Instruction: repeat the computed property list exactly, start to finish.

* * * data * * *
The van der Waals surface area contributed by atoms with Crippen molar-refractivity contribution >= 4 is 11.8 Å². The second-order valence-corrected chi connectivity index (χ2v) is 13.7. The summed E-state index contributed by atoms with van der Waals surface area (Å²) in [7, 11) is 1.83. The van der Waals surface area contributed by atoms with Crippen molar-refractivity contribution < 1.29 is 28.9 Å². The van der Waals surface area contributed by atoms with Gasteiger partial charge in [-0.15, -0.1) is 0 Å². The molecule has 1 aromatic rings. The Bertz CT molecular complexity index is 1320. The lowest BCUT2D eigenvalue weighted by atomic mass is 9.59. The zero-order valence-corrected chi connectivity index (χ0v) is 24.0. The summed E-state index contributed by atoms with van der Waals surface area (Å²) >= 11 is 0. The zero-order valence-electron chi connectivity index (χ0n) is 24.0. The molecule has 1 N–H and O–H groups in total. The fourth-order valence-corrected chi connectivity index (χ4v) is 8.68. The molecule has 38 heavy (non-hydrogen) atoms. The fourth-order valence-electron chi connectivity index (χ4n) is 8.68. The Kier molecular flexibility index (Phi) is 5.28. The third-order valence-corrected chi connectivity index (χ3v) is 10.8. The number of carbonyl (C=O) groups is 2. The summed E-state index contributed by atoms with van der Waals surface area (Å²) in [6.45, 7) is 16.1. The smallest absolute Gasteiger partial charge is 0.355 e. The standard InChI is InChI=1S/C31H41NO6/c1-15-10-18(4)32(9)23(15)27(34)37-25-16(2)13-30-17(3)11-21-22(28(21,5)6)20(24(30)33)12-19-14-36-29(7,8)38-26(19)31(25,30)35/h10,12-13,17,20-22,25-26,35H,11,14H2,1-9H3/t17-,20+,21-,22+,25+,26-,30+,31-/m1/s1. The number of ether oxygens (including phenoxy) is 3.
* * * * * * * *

The van der Waals surface area contributed by atoms with Crippen molar-refractivity contribution >= 4 is 11.8 Å². The second-order valence-corrected chi connectivity index (χ2v) is 13.7. The summed E-state index contributed by atoms with van der Waals surface area (Å²) in [7, 11) is 1.83. The van der Waals surface area contributed by atoms with Crippen molar-refractivity contribution < 1.29 is 28.9 Å². The van der Waals surface area contributed by atoms with Gasteiger partial charge in [-0.15, -0.1) is 0 Å². The molecule has 1 aromatic rings. The Bertz CT molecular complexity index is 1320. The lowest BCUT2D eigenvalue weighted by atomic mass is 9.59. The zero-order valence-corrected chi connectivity index (χ0v) is 24.0. The summed E-state index contributed by atoms with van der Waals surface area (Å²) >= 11 is 0. The zero-order valence-electron chi connectivity index (χ0n) is 24.0. The molecule has 1 N–H and O–H groups in total. The fourth-order valence-corrected chi connectivity index (χ4v) is 8.68. The molecule has 38 heavy (non-hydrogen) atoms. The fourth-order valence-electron chi connectivity index (χ4n) is 8.68. The Kier molecular flexibility index (Phi) is 5.28. The third-order valence-corrected chi connectivity index (χ3v) is 10.8. The number of carbonyl (C=O) groups is 2. The summed E-state index contributed by atoms with van der Waals surface area (Å²) in [6.45, 7) is 16.1. The smallest absolute Gasteiger partial charge is 0.355 e. The standard InChI is InChI=1S/C31H41NO6/c1-15-10-18(4)32(9)23(15)27(34)37-25-16(2)13-30-17(3)11-21-22(28(21,5)6)20(24(30)33)12-19-14-36-29(7,8)38-26(19)31(25,30)35/h10,12-13,17,20-22,25-26,35H,11,14H2,1-9H3/t17-,20+,21-,22+,25+,26-,30+,31-/m1/s1. The number of ether oxygens (including phenoxy) is 3.